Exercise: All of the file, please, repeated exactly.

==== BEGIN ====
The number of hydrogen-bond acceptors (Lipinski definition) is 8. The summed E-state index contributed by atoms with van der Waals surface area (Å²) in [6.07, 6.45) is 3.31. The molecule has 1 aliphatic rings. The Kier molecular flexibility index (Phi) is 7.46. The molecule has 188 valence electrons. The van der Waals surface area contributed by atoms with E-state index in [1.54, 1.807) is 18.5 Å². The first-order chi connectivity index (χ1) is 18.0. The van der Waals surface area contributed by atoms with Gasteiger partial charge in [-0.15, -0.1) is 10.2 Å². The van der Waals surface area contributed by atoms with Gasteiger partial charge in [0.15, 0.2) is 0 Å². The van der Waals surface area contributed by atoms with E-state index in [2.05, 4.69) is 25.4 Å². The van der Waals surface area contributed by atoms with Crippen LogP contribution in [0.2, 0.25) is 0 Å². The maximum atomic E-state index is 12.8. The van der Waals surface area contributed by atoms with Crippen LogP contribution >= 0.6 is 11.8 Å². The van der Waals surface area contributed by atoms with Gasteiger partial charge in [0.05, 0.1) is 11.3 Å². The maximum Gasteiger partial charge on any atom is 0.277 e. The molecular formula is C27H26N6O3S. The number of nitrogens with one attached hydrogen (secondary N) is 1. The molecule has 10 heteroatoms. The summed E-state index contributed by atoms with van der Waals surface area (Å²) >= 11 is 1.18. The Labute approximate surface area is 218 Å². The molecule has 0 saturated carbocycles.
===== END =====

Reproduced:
The number of hydrogen-bond acceptors (Lipinski definition) is 8. The summed E-state index contributed by atoms with van der Waals surface area (Å²) in [6.07, 6.45) is 3.31. The molecule has 1 aliphatic rings. The Kier molecular flexibility index (Phi) is 7.46. The molecule has 188 valence electrons. The van der Waals surface area contributed by atoms with E-state index in [1.54, 1.807) is 18.5 Å². The first-order chi connectivity index (χ1) is 18.0. The van der Waals surface area contributed by atoms with Gasteiger partial charge in [-0.15, -0.1) is 10.2 Å². The van der Waals surface area contributed by atoms with Gasteiger partial charge in [0.15, 0.2) is 0 Å². The van der Waals surface area contributed by atoms with E-state index in [2.05, 4.69) is 25.4 Å². The van der Waals surface area contributed by atoms with Crippen LogP contribution in [0.2, 0.25) is 0 Å². The maximum atomic E-state index is 12.8. The van der Waals surface area contributed by atoms with Crippen LogP contribution >= 0.6 is 11.8 Å². The van der Waals surface area contributed by atoms with Gasteiger partial charge in [0.05, 0.1) is 11.3 Å². The maximum Gasteiger partial charge on any atom is 0.277 e. The molecular formula is C27H26N6O3S. The number of nitrogens with one attached hydrogen (secondary N) is 1. The molecule has 10 heteroatoms. The summed E-state index contributed by atoms with van der Waals surface area (Å²) >= 11 is 1.18. The Labute approximate surface area is 218 Å². The molecule has 0 saturated carbocycles.